Last week, as we celebrate out 90th anniversary, we presented the story of Higbie Maxon Agney, an achievement Kay Agney and her team is extremely proud of.
This week we return to Windmill Pointe. Recently we have explored the early history of Windmill Pointe, and the Windmill Point Lighthouse. As we continue the story of this historic area we take a glimpse at some of the magnificent mansions that were built during the 1920’s.
To recap, in 1916 a new group founded the Windmill Pointe Land Company. The land was subsequently subdivided and called the Windmill Pointe subdivision. It runs parallel to the lake in an easterly direction as far as Bedford Road. Beginning in the 1920’s Windmill Pointe was the height of popularity, and became a much sought after area. Wealthy Detroiter's and professionals had begun to select the location to build grand mansions, hiring some of the area’s most prestigious architects to design their new homes.
The architecture on display covered a myriad of styles, including English Manor, French Renaissance, Tudor, Georgian, and Colonial. Below is a selection of some of the magnificent homes that were completed during the 1920’s -
15440 Windmill Pointe – completed: 1921
The Architect: Louis Kamper
The Client: Herbert V. Book, a member of the Book family - real estate developers, and owners of the Book-Cadillac Hotel.
15440 Windmill Pointe was reportedly built at a cost of around $650,000 (around $9.5m today), with Mr. Book paying an additional $50,000 for the land (around $700,000 today). Source: The Grosse Pointe News, 1978. The 6,000 sq ft French Chateaux inspired home was constructed of limestone, featuring a steep roof of block slate, along with many dominant elements. It was an imposing home. The first floor contained an impressive living room, gracious dining room, a library, individual powder rooms, a bar room, vault, and an activities room. The floor in the entrance and hall were marble, while the living room extended across the entire east wing of the house overlooking the 200 ft wide frontage, which included the terraced lawn, gardens, and the lake. It was demolished in 1978 after being badly damage by fire. You can read the full story by clicking here.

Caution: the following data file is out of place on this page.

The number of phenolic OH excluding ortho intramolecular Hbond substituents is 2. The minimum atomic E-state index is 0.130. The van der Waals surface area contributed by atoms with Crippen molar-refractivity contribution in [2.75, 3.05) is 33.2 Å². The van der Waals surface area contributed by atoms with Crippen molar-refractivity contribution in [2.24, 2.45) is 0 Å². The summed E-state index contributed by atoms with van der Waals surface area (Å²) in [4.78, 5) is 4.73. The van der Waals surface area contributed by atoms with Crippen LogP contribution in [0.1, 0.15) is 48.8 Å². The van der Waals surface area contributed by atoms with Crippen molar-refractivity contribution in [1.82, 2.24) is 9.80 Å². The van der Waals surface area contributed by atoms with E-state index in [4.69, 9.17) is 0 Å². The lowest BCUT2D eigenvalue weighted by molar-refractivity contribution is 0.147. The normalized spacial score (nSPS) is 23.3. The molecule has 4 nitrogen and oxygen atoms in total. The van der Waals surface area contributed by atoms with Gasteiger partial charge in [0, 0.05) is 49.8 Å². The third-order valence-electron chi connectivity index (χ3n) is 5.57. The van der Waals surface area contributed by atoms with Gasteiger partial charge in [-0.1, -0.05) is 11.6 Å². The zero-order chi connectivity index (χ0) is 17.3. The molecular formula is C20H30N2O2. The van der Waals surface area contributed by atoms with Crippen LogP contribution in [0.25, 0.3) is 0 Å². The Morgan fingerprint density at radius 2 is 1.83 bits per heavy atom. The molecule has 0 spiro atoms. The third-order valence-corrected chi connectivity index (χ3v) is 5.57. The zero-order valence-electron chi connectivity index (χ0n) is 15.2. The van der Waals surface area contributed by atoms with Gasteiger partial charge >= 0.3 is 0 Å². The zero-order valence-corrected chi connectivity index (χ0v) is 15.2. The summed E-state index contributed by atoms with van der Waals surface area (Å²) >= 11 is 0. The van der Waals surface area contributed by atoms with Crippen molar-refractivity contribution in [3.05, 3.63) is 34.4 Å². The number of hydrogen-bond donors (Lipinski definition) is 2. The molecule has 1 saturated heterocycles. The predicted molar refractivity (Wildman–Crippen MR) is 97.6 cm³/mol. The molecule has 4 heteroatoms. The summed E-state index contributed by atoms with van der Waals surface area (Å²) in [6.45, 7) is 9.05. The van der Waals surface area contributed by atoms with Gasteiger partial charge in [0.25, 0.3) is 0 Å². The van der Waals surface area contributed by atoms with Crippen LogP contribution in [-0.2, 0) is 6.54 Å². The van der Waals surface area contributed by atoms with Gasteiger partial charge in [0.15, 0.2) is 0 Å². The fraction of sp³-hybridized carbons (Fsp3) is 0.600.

15410 Windmill Pointe – completed: 1924
The Architect: Alfred Hopkins & Associates
The Client: William P. Harris, an investment banker and father of stage actress Julie Harris
The home, which features cut sandstone juxtaposed with rough stucco, provides a wonderful collection of textures and colors. Rainspouts are capped off with elegant clipper ship carvings, and hand carved gargoyles watch over the archways. The initials of William P. Harris appear on a second corner stone of the house, while Alfred Hopkins left his own initials and professional signature on a high corner stone. In 1929 Harris hired prominent architect Hugh T. Keyes to double the size of the house and accommodate Harris’s growing family. The east wing was expanded upward and outward, additional bedrooms were added, along with a second floor nursery, basement game room, taproom and a sunken rose garden. Keyes ensured the original limestone details; windows and doors were reused in the new extension, while the focal points of the living room and garden courtyard maintained their prominence within the property.
15420 Windmill Pointe – completed: 1927
The Architect: Robert O. Derrick
The Client: John B. Moran, part of the family who had owned one of Detroit’s long, thin ribbon farms in 1750 and subsequently became huge landholders.